ONE 9 • Twittering Home

Twitter is one of the latest tech toys to take the world by storm. With its A-list celebrities, politicians, musicians, actors and writers comprising only a small part of its 30 million users, we come from all walks of life. Columns in the daily newspapers list celebrity tweets, and companies advertise their twitter locations, breaking news is out as it happens on twitter’s trending topics.


As a writer, I initially joined Twitter as a means to get myself ‘out there’ and promote my work. Now, instead of using Twitter as a marketing tool, it has become an integral part of my daily routine. Twitter is my companion on the bus, on the train, and dare I mention it, in the loo. Sometimes I scurry into convenience stores, hide in dark corners, and visit strange washrooms not for a quick cigarette, or even a hit of a drug. My fix is to access Twitter, check to see if I have any new tweets or direct messages and find out what my tweeps are up to.


Since joining in March of 2009, I have amassed a following of over 830 people. This means every time I have something to tweet (text), 830 people can instantly read what I have to say on their conversation streams. I have flown home to Glasgow a couple of times since joining and met up with a handful of these Twitter friends in person and it was amazing. I have reached across the pond and cemented relationships with a group of warm, caring friends residing in my home town. Once, for a brief moment, I even thought I had found a very special tweep, but a relationship based on a 140 character dialogue is difficult to maintain at a distance — although you can witness the growing bonds of friendship and love unfolding on screen. I have seen relationships flourish into marriages and also seen marriages shatter. I have seen unwarranted meanness but also extraordinary generosity.

The minute I press that little blue icon on my phone, I feel like Norm walking through the door of Cheers every night to be greeted by friends who only exist outside the usual perimeters of his everyday life. Twitter is addictive; it keeps me coming back with the promise of more and more followers, the lure of multiple reply tweets, the thrilling secrets exposed in the underground world of DMs and the latest gossip from around the world – I knew Michael Jackson had died less than half an hour after the story broke.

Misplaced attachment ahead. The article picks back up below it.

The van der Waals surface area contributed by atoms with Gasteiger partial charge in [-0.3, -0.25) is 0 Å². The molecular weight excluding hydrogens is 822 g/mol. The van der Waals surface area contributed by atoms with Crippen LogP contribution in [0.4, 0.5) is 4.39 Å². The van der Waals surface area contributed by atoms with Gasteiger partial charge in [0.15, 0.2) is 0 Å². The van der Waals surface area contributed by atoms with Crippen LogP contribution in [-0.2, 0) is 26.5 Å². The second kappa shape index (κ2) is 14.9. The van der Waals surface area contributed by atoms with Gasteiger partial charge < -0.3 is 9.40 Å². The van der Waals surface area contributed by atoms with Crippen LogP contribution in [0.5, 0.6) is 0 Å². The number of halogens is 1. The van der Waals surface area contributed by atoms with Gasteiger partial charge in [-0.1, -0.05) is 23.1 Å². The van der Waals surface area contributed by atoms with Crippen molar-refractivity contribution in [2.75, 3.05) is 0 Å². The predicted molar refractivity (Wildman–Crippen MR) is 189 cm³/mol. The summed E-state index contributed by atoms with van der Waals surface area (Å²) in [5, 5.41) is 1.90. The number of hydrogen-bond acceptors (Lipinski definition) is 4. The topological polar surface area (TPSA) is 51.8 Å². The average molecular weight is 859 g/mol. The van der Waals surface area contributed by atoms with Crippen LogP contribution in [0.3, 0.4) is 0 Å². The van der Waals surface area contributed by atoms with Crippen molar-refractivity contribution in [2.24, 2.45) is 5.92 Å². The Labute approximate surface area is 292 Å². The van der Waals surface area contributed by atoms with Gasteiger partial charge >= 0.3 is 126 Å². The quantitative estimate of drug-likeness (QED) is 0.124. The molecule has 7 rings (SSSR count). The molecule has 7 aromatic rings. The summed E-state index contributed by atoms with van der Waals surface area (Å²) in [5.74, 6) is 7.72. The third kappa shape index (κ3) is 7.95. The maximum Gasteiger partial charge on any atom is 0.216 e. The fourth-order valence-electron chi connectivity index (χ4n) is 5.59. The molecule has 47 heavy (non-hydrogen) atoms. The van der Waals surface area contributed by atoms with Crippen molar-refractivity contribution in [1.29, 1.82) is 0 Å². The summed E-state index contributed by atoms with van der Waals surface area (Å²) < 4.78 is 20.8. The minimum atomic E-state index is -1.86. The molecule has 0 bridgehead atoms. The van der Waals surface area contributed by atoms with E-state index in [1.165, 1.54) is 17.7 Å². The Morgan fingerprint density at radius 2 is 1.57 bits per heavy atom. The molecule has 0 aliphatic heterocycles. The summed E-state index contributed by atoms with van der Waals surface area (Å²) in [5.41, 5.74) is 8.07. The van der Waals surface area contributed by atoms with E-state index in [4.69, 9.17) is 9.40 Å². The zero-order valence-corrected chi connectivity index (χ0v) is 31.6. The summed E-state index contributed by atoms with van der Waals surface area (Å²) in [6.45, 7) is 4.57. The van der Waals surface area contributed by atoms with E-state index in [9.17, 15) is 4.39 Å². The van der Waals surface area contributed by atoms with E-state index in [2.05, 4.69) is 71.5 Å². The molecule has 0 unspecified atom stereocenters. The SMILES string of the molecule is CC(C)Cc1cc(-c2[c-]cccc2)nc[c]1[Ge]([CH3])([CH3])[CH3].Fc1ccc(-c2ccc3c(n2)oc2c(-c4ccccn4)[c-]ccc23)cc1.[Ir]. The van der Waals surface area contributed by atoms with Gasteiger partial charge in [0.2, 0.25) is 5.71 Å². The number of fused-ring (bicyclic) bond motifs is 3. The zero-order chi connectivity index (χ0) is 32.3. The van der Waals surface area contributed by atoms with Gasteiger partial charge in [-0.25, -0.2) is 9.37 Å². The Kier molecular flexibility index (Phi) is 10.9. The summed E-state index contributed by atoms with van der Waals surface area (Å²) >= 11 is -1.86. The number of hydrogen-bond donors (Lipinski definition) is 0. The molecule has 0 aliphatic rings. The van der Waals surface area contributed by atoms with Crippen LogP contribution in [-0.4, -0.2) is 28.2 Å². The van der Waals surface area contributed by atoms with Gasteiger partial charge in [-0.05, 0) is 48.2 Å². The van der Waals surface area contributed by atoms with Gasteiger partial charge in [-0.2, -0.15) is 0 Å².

The speed at which news travels on this social network makes my head spin. Thrown into the mix is the potential to hob knob, up close and personal, with celebrities all the way up to the President of the United States which was part of the initial draw for me. I got a buzz when I received a reply from Ryan Seacrest and conversed with Colin Kelly, one of Glasgow’s Clyde1 radio presenters, however, having one-sided conversations is very boring so I moved on and found delightful new friends.

With the opportunity to communicate with people from all over the world from my current home in Toronto, I have gravitated towards my fellow Glaswegians and now realize a virtual social life in Glasgow. I am in the know about the latest bars opening up. I watch ‘twitvids’ of my fellow ‘tweeps’ heading to work, for a night on the town, walking their dogs on the beach or shopping in the sales. I see photos of their newborn babies and sleepy pets. I listen to their complaints about the awful weather (oh my, how that brings back memories of a former life) and the antics of their co-workers. I hear about all the music festivals and events taking place. Now when I visit home, I make a point to fit in any tweet-ups that may be taking place.


The positive aspect of Twitter is that it enables me to take part in the everyday life of my family and friends in Glasgow without leaving Toronto: at home in two places at once. On the downside, Twitter has diminished my resolve to put more time and effort into my writing. I write every day, but not for my blog, or a magazine, or my novel. Twitter takes up my writing time and energy. Not only does it divert me, it also lays waste to my syntax, spelling, and grammar with such sentences as: “pmsl. U r 2 Gr8 a writer 2 giv up now. Start wrk on ur novel 2day b4 its 2 L8.” So instead of being the tool to promote my work as I’d originally envisioned, it has actually become the instrument that now endangers my work.


– Anna Graham